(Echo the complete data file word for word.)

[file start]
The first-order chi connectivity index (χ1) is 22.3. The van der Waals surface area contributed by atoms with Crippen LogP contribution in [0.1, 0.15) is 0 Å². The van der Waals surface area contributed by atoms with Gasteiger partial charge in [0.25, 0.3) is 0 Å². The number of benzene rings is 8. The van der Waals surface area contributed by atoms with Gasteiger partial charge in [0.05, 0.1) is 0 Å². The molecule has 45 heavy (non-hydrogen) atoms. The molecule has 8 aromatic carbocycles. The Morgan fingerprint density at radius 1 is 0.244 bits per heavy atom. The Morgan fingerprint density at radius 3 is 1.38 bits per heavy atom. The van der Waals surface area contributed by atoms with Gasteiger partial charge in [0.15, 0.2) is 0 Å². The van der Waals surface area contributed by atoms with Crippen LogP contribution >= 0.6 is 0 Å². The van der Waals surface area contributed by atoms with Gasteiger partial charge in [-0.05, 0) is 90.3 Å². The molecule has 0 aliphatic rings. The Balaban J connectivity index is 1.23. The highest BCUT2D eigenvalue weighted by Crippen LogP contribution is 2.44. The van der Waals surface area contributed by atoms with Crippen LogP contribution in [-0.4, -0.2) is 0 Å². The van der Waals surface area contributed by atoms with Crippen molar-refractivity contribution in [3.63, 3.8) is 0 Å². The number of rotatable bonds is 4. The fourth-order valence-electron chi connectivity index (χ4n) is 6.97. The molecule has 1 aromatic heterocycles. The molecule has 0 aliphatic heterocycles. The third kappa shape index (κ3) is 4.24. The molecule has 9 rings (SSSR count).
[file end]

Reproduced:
The first-order chi connectivity index (χ1) is 22.3. The van der Waals surface area contributed by atoms with Crippen LogP contribution in [0.1, 0.15) is 0 Å². The van der Waals surface area contributed by atoms with Gasteiger partial charge in [0.25, 0.3) is 0 Å². The number of benzene rings is 8. The van der Waals surface area contributed by atoms with Gasteiger partial charge in [0.05, 0.1) is 0 Å². The molecule has 45 heavy (non-hydrogen) atoms. The molecule has 8 aromatic carbocycles. The Morgan fingerprint density at radius 1 is 0.244 bits per heavy atom. The Morgan fingerprint density at radius 3 is 1.38 bits per heavy atom. The van der Waals surface area contributed by atoms with Gasteiger partial charge in [0.15, 0.2) is 0 Å². The van der Waals surface area contributed by atoms with Crippen LogP contribution >= 0.6 is 0 Å². The van der Waals surface area contributed by atoms with Gasteiger partial charge in [-0.05, 0) is 90.3 Å². The molecule has 0 aliphatic rings. The Balaban J connectivity index is 1.23. The highest BCUT2D eigenvalue weighted by Crippen LogP contribution is 2.44. The van der Waals surface area contributed by atoms with Crippen LogP contribution in [-0.4, -0.2) is 0 Å². The van der Waals surface area contributed by atoms with Crippen molar-refractivity contribution in [3.63, 3.8) is 0 Å². The number of rotatable bonds is 4. The fourth-order valence-electron chi connectivity index (χ4n) is 6.97. The molecule has 1 aromatic heterocycles. The molecule has 0 aliphatic heterocycles. The third kappa shape index (κ3) is 4.24. The molecule has 9 rings (SSSR count).